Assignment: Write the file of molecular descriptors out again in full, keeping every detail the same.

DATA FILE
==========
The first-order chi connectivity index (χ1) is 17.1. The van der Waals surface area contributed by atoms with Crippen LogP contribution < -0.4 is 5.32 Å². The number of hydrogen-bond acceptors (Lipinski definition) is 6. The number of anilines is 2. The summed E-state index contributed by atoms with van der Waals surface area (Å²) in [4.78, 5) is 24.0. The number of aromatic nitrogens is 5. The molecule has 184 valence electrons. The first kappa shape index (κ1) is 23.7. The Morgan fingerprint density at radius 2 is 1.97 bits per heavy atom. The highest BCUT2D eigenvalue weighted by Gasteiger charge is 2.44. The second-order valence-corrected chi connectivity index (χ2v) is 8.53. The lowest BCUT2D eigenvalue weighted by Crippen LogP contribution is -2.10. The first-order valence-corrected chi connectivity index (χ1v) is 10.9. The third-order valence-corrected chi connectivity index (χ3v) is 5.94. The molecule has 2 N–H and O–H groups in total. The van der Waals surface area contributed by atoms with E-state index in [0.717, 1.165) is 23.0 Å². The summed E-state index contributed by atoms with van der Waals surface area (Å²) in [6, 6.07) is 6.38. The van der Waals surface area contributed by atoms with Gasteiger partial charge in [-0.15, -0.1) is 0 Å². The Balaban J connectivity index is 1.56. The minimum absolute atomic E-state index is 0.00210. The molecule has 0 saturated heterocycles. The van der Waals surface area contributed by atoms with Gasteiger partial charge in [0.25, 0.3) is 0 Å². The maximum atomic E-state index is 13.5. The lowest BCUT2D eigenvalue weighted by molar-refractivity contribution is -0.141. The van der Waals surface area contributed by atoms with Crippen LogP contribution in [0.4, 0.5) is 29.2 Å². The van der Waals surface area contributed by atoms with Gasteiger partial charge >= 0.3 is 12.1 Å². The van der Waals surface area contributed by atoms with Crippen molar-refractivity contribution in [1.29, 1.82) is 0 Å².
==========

The first-order chi connectivity index (χ1) is 17.1. The van der Waals surface area contributed by atoms with Crippen LogP contribution < -0.4 is 5.32 Å². The number of hydrogen-bond acceptors (Lipinski definition) is 6. The number of anilines is 2. The summed E-state index contributed by atoms with van der Waals surface area (Å²) in [4.78, 5) is 24.0. The number of aromatic nitrogens is 5. The molecule has 184 valence electrons. The first kappa shape index (κ1) is 23.7. The Morgan fingerprint density at radius 2 is 1.97 bits per heavy atom. The highest BCUT2D eigenvalue weighted by Gasteiger charge is 2.44. The second-order valence-corrected chi connectivity index (χ2v) is 8.53. The lowest BCUT2D eigenvalue weighted by Crippen LogP contribution is -2.10. The first-order valence-corrected chi connectivity index (χ1v) is 10.9. The third-order valence-corrected chi connectivity index (χ3v) is 5.94. The molecule has 2 N–H and O–H groups in total. The van der Waals surface area contributed by atoms with E-state index in [0.717, 1.165) is 23.0 Å². The summed E-state index contributed by atoms with van der Waals surface area (Å²) in [6, 6.07) is 6.38. The van der Waals surface area contributed by atoms with Gasteiger partial charge in [-0.15, -0.1) is 0 Å². The Balaban J connectivity index is 1.56. The minimum absolute atomic E-state index is 0.00210. The molecule has 0 saturated heterocycles. The van der Waals surface area contributed by atoms with Gasteiger partial charge in [0.25, 0.3) is 0 Å². The maximum atomic E-state index is 13.5. The lowest BCUT2D eigenvalue weighted by molar-refractivity contribution is -0.141. The van der Waals surface area contributed by atoms with Crippen LogP contribution in [0.4, 0.5) is 29.2 Å². The van der Waals surface area contributed by atoms with Gasteiger partial charge >= 0.3 is 12.1 Å². The van der Waals surface area contributed by atoms with Crippen molar-refractivity contribution in [1.29, 1.82) is 0 Å².